Over the past year, Reform leader Preston Manning has tried to stitch the right-of-center Tories and Reformers under the banner of a United Alternative. But the idea won support from only 20 percent of registered members of his party in June. And Tory leader Joe Clark, a former prime minister who emerged this year from 10 years of retirement to take back control of the party, has steadfastly refused to consider any joint venture with Reform.
This three-way split among the opposition has allowed the Liberals to remain in power largely by default. And it has only reinforced caution and complacency in a prime minister whose natural instincts, analysts say, are to tinker at the margins of policy rather than embark on bold and politically risky initiatives.
"The government of the day is highly pragmatic, anti-visionary, one-problem-at-a-time," said Jeffrey Simpson, political columnist for the Globe & Mail, one of Canada's two national newspapers. "And with a hopelessly divided opposition, there is no incentive to go beyond that."
Some problems, however, are getting harder to ignore.
When executives of Canada's struggling high-tech sector went to Ottawa last month to complain that they are losing key employees to the United States, Chretien responded by simply declaring that there was no "brain drain," dismissing it as a ploy by conservatives to push their tax-cutting agenda.
There's been a similar response to the growing income-and-productivity gap between Canada and the United States. Finance Minister Paul Martin alternately denies there is a productivity problem or claims it's already being fixed.
The whole relationship between Canada and the United States has become something of a muddle. This spring, Canada was on the verge of a full-blown trade war with the United States over the hot-button issue of American magazines entering the Canadian advertising market with special Canadian editions. Then last week, the country worked itself into a tizzy following news reports that the government was privately toying with the idea of currency and customs union with the United States. The idea was quickly dropped.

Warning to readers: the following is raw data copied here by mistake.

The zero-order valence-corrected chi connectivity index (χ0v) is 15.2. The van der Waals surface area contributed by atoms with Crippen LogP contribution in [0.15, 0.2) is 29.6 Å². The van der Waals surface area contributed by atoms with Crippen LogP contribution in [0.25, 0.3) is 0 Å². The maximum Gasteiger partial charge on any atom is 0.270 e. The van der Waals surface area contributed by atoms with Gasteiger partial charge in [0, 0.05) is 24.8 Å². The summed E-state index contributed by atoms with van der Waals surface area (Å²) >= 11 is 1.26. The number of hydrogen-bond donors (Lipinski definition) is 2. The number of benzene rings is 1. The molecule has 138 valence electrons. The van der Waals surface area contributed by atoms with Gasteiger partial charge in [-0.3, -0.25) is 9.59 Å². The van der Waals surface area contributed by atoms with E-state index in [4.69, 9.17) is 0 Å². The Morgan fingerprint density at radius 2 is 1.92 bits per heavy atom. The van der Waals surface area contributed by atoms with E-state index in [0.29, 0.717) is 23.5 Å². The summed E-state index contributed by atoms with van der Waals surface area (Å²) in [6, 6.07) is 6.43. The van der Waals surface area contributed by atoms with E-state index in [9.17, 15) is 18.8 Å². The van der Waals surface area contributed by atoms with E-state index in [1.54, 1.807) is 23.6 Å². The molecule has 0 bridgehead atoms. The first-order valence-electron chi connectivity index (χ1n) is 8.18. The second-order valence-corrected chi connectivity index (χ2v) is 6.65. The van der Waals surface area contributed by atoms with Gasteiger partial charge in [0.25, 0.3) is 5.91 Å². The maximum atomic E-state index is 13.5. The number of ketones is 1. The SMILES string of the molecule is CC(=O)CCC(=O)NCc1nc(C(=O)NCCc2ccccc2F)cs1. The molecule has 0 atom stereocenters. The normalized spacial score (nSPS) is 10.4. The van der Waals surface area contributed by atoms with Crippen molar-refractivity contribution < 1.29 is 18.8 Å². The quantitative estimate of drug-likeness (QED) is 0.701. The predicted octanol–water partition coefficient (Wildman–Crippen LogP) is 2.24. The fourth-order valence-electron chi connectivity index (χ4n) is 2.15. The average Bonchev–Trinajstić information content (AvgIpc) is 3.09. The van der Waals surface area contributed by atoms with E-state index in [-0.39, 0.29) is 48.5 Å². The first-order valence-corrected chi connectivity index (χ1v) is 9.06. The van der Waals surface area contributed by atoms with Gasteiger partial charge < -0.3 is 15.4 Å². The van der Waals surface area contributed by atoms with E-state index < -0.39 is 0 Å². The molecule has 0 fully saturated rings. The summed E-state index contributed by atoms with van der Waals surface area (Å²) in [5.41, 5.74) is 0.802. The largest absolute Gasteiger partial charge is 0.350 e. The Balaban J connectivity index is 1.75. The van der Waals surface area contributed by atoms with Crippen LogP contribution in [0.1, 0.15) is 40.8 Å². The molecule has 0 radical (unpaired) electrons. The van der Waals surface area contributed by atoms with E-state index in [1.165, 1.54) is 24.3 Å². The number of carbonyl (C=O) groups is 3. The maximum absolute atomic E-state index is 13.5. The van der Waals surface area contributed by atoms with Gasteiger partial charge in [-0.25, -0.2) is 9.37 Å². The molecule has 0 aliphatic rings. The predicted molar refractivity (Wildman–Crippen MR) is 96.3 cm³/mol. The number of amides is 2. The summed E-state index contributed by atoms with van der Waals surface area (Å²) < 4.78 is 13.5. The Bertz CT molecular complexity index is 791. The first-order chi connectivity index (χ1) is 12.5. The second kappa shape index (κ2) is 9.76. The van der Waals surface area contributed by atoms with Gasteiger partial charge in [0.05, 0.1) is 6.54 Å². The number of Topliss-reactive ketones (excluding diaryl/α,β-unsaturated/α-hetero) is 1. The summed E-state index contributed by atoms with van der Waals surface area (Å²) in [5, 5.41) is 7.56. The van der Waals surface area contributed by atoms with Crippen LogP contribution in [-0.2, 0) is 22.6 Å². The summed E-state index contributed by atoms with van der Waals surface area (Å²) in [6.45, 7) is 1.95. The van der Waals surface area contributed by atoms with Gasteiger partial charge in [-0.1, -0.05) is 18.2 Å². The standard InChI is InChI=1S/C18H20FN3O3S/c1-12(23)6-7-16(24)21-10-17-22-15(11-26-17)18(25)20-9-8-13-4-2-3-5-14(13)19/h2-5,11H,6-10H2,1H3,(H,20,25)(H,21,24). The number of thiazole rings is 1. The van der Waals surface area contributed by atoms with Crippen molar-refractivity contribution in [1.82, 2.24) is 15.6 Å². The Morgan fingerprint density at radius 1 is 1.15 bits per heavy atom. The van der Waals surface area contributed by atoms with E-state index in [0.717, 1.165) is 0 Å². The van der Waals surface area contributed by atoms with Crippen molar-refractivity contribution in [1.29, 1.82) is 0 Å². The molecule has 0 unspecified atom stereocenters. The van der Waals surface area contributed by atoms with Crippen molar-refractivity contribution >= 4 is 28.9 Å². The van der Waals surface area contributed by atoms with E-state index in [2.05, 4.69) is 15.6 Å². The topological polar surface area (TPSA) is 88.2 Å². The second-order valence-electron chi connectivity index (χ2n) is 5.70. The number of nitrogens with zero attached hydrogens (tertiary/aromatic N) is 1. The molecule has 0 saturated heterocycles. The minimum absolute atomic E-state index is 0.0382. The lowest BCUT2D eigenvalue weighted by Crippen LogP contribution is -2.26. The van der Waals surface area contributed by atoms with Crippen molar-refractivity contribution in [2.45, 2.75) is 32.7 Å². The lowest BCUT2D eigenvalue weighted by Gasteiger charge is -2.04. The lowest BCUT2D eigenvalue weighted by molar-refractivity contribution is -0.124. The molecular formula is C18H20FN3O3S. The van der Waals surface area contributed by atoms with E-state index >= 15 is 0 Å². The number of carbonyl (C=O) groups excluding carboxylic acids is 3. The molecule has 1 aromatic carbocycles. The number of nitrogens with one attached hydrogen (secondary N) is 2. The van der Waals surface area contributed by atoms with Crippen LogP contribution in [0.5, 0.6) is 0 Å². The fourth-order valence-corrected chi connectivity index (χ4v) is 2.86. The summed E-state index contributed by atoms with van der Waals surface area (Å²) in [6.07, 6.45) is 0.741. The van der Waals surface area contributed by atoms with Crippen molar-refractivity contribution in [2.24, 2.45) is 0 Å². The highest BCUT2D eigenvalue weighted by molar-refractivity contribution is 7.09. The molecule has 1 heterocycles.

Meanwhile, strikes by nurses in almost every province -- including one underway in Quebec -- serve as reminders that the government has yet to take up the long-term funding problems of the national health and pension plans that experts say will be swamped by an aging population and advances in medical science.
Although the Angus Reid polling firm's latest survey shows the Liberals are now 30 percentage points ahead of any other party, Reid vice president Darrell Bricker says the support is soft, reflecting the weakness of the opposition and its leaders more than any genuine enthusiasm for Chretien and his team.
More broadly, Bricker says voters appear to have grown tired of their political leaders. Chretien, 65, and Clark, 60, both have been on the political scene in Ottawa for more than 30 years, while Manning has taken up the populist mantle from his father, who dominated Alberta politics from the mid-1940s until 1968.
"If there were a conservative candidate with some charisma and ideas, the Liberals would be very vulnerable," said Bricker. "All the ingredients are there for a major political bonfire. All it needs is the right guy to come along and light the match."